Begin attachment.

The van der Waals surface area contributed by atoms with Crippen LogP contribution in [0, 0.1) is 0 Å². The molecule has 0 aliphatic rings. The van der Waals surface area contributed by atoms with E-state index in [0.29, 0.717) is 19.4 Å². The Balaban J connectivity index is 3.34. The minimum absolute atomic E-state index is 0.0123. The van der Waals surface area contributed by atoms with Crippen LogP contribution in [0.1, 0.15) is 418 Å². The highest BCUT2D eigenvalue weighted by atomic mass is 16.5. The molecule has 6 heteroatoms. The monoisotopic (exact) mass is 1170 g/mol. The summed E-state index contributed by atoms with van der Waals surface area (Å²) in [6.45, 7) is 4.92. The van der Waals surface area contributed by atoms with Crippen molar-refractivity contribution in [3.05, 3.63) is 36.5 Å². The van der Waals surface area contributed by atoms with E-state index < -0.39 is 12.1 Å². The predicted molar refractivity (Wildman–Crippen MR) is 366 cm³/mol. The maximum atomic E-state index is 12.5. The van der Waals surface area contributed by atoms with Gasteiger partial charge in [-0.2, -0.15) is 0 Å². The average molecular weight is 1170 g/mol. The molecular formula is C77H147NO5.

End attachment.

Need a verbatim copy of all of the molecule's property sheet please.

The van der Waals surface area contributed by atoms with Crippen LogP contribution in [0, 0.1) is 0 Å². The molecule has 0 aliphatic rings. The van der Waals surface area contributed by atoms with E-state index in [0.29, 0.717) is 19.4 Å². The Balaban J connectivity index is 3.34. The minimum absolute atomic E-state index is 0.0123. The van der Waals surface area contributed by atoms with Crippen LogP contribution in [0.1, 0.15) is 418 Å². The highest BCUT2D eigenvalue weighted by atomic mass is 16.5. The molecule has 6 heteroatoms. The monoisotopic (exact) mass is 1170 g/mol. The summed E-state index contributed by atoms with van der Waals surface area (Å²) in [6.45, 7) is 4.92. The van der Waals surface area contributed by atoms with Crippen molar-refractivity contribution in [3.05, 3.63) is 36.5 Å². The van der Waals surface area contributed by atoms with E-state index < -0.39 is 12.1 Å². The predicted molar refractivity (Wildman–Crippen MR) is 366 cm³/mol. The maximum atomic E-state index is 12.5. The van der Waals surface area contributed by atoms with Gasteiger partial charge in [-0.2, -0.15) is 0 Å². The average molecular weight is 1170 g/mol. The molecular formula is C77H147NO5.